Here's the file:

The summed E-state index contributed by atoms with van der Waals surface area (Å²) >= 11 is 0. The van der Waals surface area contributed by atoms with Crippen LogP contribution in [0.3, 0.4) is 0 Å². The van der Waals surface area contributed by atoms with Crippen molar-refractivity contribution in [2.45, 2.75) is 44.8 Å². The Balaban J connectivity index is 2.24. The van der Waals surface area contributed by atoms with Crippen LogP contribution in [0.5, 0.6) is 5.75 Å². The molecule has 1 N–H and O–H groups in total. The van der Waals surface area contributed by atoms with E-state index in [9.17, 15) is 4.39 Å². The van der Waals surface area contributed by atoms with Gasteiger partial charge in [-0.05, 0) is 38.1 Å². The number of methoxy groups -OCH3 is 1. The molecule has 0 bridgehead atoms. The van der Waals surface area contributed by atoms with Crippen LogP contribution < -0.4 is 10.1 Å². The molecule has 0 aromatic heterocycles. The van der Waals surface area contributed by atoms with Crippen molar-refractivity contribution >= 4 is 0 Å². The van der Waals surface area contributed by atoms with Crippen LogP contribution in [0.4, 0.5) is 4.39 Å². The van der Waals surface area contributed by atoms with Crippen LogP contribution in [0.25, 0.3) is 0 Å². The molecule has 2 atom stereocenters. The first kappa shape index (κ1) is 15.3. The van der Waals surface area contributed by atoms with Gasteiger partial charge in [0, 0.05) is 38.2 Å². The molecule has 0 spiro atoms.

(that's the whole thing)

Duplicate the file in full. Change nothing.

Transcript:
The summed E-state index contributed by atoms with van der Waals surface area (Å²) >= 11 is 0. The van der Waals surface area contributed by atoms with Crippen LogP contribution in [0.3, 0.4) is 0 Å². The van der Waals surface area contributed by atoms with Crippen molar-refractivity contribution in [2.45, 2.75) is 44.8 Å². The Balaban J connectivity index is 2.24. The van der Waals surface area contributed by atoms with Crippen LogP contribution in [0.5, 0.6) is 5.75 Å². The molecule has 1 N–H and O–H groups in total. The van der Waals surface area contributed by atoms with E-state index in [9.17, 15) is 4.39 Å². The van der Waals surface area contributed by atoms with Gasteiger partial charge in [-0.05, 0) is 38.1 Å². The number of methoxy groups -OCH3 is 1. The molecule has 0 bridgehead atoms. The van der Waals surface area contributed by atoms with Crippen LogP contribution < -0.4 is 10.1 Å². The molecule has 0 aromatic heterocycles. The van der Waals surface area contributed by atoms with Crippen molar-refractivity contribution >= 4 is 0 Å². The van der Waals surface area contributed by atoms with Crippen LogP contribution in [0.4, 0.5) is 4.39 Å². The van der Waals surface area contributed by atoms with Crippen LogP contribution in [0.25, 0.3) is 0 Å². The molecule has 2 atom stereocenters. The first kappa shape index (κ1) is 15.3. The van der Waals surface area contributed by atoms with Gasteiger partial charge in [0, 0.05) is 38.2 Å². The molecule has 0 spiro atoms.